If HHS concluded such standards were needed, and Congress failed to enact them within three years of passage of the Johnson-Deal bill, their measure would give the HHS secretary the power to create a uniform standard for privacy and security of patients' health information, the summary says.

The bill also includes requirements for adopting data transaction standards and billing codes. It mandates that HHS develop a plan to coordinate efforts to develop those standards.

Eased Limits on IT Donations
The bill would carve out new "safe harbors" in existing laws that allow "hospitals, group practices and other entities to provide physicians with hardware, software or information technology training and support services that are used primarily for the electronic exchange of clinical health information," the summary says.

The bill would place some constraints on donations. These constraints were not included in the proposal floated by Johnson's staff in July.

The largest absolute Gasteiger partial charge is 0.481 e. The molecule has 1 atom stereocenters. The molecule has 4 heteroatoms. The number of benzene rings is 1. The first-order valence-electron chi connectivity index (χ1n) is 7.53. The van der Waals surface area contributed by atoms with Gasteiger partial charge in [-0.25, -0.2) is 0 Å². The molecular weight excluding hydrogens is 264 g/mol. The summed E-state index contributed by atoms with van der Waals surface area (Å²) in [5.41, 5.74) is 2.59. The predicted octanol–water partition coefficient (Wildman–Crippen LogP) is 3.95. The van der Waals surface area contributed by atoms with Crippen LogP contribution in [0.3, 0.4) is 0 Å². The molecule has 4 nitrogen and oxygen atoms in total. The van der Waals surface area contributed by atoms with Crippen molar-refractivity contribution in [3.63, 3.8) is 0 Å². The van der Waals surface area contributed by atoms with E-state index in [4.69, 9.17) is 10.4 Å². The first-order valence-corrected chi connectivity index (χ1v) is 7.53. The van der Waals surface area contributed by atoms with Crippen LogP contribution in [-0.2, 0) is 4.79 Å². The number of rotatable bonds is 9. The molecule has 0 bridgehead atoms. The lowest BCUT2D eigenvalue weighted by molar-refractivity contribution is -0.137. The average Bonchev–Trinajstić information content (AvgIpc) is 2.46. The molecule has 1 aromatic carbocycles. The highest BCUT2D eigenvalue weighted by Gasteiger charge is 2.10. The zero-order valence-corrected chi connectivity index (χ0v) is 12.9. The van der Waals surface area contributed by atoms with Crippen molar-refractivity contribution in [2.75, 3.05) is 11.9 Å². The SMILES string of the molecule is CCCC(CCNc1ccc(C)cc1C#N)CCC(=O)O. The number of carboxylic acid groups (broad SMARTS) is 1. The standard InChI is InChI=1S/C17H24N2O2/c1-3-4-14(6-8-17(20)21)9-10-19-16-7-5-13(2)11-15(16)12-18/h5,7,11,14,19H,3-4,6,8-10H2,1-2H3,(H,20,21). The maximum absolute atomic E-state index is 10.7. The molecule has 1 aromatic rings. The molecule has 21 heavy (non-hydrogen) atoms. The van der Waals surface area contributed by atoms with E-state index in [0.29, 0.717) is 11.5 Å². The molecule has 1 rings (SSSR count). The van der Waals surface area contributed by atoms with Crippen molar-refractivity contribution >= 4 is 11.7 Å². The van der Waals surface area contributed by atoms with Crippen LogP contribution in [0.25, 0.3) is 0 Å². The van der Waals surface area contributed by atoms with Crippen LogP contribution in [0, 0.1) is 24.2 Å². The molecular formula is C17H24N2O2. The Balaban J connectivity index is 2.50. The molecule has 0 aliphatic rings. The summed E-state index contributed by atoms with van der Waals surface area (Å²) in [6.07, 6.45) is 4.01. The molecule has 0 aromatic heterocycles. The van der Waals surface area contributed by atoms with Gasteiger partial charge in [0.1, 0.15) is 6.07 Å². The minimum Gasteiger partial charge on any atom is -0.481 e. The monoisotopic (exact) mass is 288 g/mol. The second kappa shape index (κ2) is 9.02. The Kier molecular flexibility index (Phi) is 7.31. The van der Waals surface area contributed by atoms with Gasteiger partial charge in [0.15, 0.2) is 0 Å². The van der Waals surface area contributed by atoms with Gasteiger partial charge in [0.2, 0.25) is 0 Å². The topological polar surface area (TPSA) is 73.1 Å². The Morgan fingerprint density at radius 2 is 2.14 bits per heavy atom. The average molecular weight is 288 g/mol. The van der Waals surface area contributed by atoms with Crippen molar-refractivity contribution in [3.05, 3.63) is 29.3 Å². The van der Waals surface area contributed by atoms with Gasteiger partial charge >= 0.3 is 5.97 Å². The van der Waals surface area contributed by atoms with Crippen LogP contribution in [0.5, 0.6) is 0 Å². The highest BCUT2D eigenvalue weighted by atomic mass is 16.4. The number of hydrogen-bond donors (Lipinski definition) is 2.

Specifically, a hospital or other donor couldn't require the doctor to limit use of technology to the donor's patients, nor could donors keep the doctor from linking the technology to other IT systems.

Also, hospitals' donations of software to doctors couldn't be related to the volume or dollar value of patient referrals that a doctor would send back to the hospital.

The bill would pre-empt state laws to ensure that the federal exceptions to the so-called "Stark" and anti-kickback laws can be implemented. It would also require that any donated technology comply with HHS technology standards or certification procedures.

The bill would require that the HHS Secretary report to Congress in three years on the effect of these safe harbors on the adoption of information technology and "any impact it has had on business relationships between providers." The secretary would then be able to issue new regulations establishing new criteria for the safe harbor.

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Lack of Focus, Consensus Keep Uninsured on Back Burner

OCTOBER 28, 2005 -- Two former congressional health policy staff members said Friday that Congress and the nation must develop a consensus on how to cover the uninsured to give the issue a higher priority on Capitol Hill.

"Covering the uninsured is simply not a priority for this administration or for congressional leaders," said Liz Fowler, former chief health and entitlements counsel for the Senate Finance Committee, who worked with ranking Democrat Max Baucus of Montana.